A proportion of rheumatoid arthritis pain may be more appropriately considered separate from inflammation and should be treated as a focus of its own.
Clinicians have long assumed that managing pain in those with rheumatoid arthritis (RA) should be handled by addressing inflammation and joint damage. Considerable evidence indicates that is not the case.
A review published in Open Access Rheumatology: Research and Reviews argues there is a frequent disconnect between pain and inflammation in RA, and that pain is apparently caused by multiple mechanisms, including interleukin-6 (IL-6) in a key role.
Studies of long-term chronic pain suggest a self-perpetuating cycle in patients with RA and that pain reduction should be viewed as an end of its own, according to Anthony Sebba, the University of South Florida rheumatologist who wrote the review. Furthermore, evidence indicates that the central nervous system, not just the peripheral, is involved in RA, and that it, too, should be a target of treatment.
“Both the peripheral and central nervous systems should be recognized as important potential systems targeted by RA,” the author wrote. “The substantial burden of RA-related chronic pain suggests that pain should be a key focus in RA management and should be assessed and addressed early and separately from the inflammatory component.”
Many cytokines are known to influence RA pain, including tumor necrosis factor alpha (TNFα), IL-1, IL-6, and IL-10. Preclinical evidence suggests that IL-6, in particular, might have a role in RA-related pain through various mechanisms, not just indirectly related to inflammation, according to Sebba.
For example, pain has been shown to be poorly correlated with inflammation, for example, in patients in remission, according to the author. Emerging evidence suggests changes to processing of both peripheral and central pain contribute to RA pain, with processes parallel but somewhat independent of joint inflammation.
IL-6 is a pro-inflammatory cytokine that activates cells through both membrane-bound (classic) and soluble forms (trans-signaling), according to the review. It is known to signal through neuronal cells and has been implicated in neurological diseases including multiple sclerosis and Parkinson disease. It is also likely involved in central nervous system-related symptoms and comorbidities induced by RA.
All cells are susceptible to IL-6 trans-signaling, including the neurons and glial cells of the spinal cord and dorsal root ganglia, according to the author. These cells not only express receptors, but neurons, astrocytes and microglia also produce IL-6. Therefore, it should be unsurprising for IL-6 to be elevated in the spinal cord and DRG in various pain models.
Furthermore, circulating IL-6 can cross the blood-brain barrier to access the CNS, especially during chronic inflammation, he wrote. Many treatments, including IL-6 inhibitors, are too large to cross the blood-brain barrier, which points to a likely reason that central effects on pain from IL-6 might persist despite biologic disease-modifying anti-rheumatic drug treatment.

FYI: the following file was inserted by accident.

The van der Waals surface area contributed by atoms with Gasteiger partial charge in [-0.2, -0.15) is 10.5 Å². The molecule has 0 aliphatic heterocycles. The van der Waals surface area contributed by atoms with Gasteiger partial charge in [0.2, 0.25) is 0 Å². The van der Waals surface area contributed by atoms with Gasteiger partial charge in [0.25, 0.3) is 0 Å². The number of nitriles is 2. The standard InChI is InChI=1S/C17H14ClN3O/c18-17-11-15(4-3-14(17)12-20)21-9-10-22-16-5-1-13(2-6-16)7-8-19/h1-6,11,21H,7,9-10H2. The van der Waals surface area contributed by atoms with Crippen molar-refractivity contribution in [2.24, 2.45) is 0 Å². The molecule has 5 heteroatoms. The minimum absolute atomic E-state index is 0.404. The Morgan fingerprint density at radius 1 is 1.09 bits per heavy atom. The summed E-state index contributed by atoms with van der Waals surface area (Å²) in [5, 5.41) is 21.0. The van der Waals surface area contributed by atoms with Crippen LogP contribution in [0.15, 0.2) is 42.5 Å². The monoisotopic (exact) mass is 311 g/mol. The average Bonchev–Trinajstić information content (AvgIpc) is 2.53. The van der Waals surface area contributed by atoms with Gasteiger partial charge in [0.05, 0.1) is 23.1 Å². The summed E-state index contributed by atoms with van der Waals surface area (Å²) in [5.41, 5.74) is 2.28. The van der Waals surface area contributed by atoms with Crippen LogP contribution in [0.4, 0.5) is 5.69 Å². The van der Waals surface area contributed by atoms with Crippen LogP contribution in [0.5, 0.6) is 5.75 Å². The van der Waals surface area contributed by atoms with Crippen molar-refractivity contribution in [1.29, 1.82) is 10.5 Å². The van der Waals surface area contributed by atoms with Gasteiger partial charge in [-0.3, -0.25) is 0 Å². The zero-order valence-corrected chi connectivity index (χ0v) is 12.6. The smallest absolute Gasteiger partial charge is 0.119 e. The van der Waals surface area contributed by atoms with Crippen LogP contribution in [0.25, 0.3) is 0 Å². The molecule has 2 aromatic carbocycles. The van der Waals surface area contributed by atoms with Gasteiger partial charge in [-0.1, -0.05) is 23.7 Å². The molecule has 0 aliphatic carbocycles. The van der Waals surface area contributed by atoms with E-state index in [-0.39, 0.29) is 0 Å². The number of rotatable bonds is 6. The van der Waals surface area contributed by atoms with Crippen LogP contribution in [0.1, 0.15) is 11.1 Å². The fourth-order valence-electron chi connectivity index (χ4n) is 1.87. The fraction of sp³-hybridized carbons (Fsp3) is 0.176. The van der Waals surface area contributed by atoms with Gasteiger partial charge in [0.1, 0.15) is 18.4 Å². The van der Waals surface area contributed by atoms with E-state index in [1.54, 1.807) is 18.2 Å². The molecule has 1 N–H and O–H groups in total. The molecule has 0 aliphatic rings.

IL-6 plays a role not only in RA but comorbidities with CNS involvement, including depression, anxiety, fatigue, and pain. Pain and fatigue/depression are frequent with RA.
Furthermore, animal-study data suggests IL-6 drives sensitization at the neuron level in the peripheral nervous system, with or without inflammation in the joint, Sebba wrote.
IL-6 may also have an orchestrating role in regulating cytokines that modulate pain, he wrote. Inhibition of IL-6 suppressed the elevation of TNFα, IL-1, and IL-6 messenger RNA in the spinal cord and inhibited the release of TNFα and IL-1 protein into cerebrospinal fluid.
Chronic pain should be addressed directly and early, according to the review. Elevated levels of IL-6 and the IL-6 receptor were evident in a mouse model of chronic back pain. After an IL-6 inhibitor was given, expression of the pain-related neuropeptide calcitonin gene-related peptide was reduced in the dorsal root ganglia. The author suggests that short acute episodes of inflammation could trigger creation of new neurons that contribute to chronic pain as well as reciprocal signaling between neurons and immune cells in the CNS.
“Therefore, the processes leading to development of chronic pain have the potential to become self-perpetuating,” he wrote.
Since chronic pain patients are prone to diabetes, hypertension, depression, and fatigue, and faced increased risk of premature death, their pain should be viewed as an independent target, Sebba contended.
“If inflammation is apparent [upon assessment], switching biologics would be considered,” he wrote. “Perhaps a failure of pain relief (even in a patient in a low disease state) should be considered in a similar way by the treating physician. The issue of residual pain should not necessarily be treated by switching biologics, but … a switch in mechanism of action.”
Treatment with the Janus kinase inhibitor baricitinib, for example, has improved pain independently of inflammation, which is notable since such inhibitors also suppress IL-6 signaling, he wrote.
Sebba A. Pain: A review of interleukin-6 and its roles in the pain of rheumatoid arthritis. Open Access Rheumatol. 2021;13:31-43. doi:10.2147/OARRR.S291388